One idea is that the statues, created between 1400 and 1200 B.C., were meant to be part of a monument for a sacred water spring, the researchers said.
The lifelike lions were created by the Hittites who controlled a vast empire in the region at a time when the Asiatic lion roamed the foothills of Turkey.
“The lions are prowling forward, their heads slightly lowered; the tops of their heads are barely higher than the napes,” write Geoffrey Summers, of the Middle East Technical University, and researcher Erol Özen in an article published in the most recent edition of the American Journal of Archaeology.
The two lion sculptures have stylistic differences and were made by different sculptors. The lion sculpture found in the village of Karakiz is particularly lifelike, with rippling muscles and a tail that curves around the back of the granite boulder.
“The sculptors certainly knew what lions looked like,” Summers told LiveScience in an interview. He said that both archaeological and ancient written records indicate that the Asiatic lion, now extinct in Turkey, was still very much around, some even being kept by the Hittites in pits.
Curiously the sculpture at Karakiz has an orange color caused by the oxidization of minerals in the stone. Summers said that he doesn’t believe it had this color when it was first carved. (Aerial Photos Reveal Mysterious Stone Structures)
The story of the discovery of the massive lions began in 2001, when Özen, at the time director of the Yozgat Museum, was alerted to the existence of the ancient quarry by a man from Karakiz village and an official from the Ministry of Culture. An extensive search of the area was undertaken in spring 2002 with fieldwork occurring in the following years.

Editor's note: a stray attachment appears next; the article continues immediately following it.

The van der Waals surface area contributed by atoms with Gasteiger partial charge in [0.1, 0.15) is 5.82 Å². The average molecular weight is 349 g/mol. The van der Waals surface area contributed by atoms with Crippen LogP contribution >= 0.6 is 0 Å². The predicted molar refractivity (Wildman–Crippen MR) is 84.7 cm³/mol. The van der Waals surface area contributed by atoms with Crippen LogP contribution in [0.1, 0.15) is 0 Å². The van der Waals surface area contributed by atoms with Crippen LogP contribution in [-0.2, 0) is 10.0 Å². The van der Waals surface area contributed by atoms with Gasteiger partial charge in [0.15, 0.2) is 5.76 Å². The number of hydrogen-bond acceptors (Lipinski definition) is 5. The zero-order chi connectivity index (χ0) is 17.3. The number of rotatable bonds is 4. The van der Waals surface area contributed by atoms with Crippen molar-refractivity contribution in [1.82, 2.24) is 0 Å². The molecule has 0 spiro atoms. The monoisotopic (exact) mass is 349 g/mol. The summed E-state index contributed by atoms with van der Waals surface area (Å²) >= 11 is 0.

Looters, however, beat the archaeologists to the catch. The Karakiz lion was found dynamited in two, likely in the mistaken belief that it contained hidden treasure. “There’s this belief that monuments like this contain treasure,” said Summers, explaining that the dynamiting of monuments is a problem in Turkey. “It makes the Turkish newspapers every month or so.”
The second lion, found to the northeast of the village, had also been split in two. As a result of this destruction both lion sculptures, which originally were paired with another, now mainly have one lion intact.
The danger of new looting loomed over the researchers while they went about their work. In the summer of 2008 evidence of “fresh treasure hunting” was found at the ancient quarry along with damage to a drum-shaped rock that, in antiquity, was in the process of being carved. …
Great headline, but after reading this, I wouldn’t say the scientists are baffled by these lion statues. Perhaps they are baffled by the stupidity of treasure hunters in Turkey, though.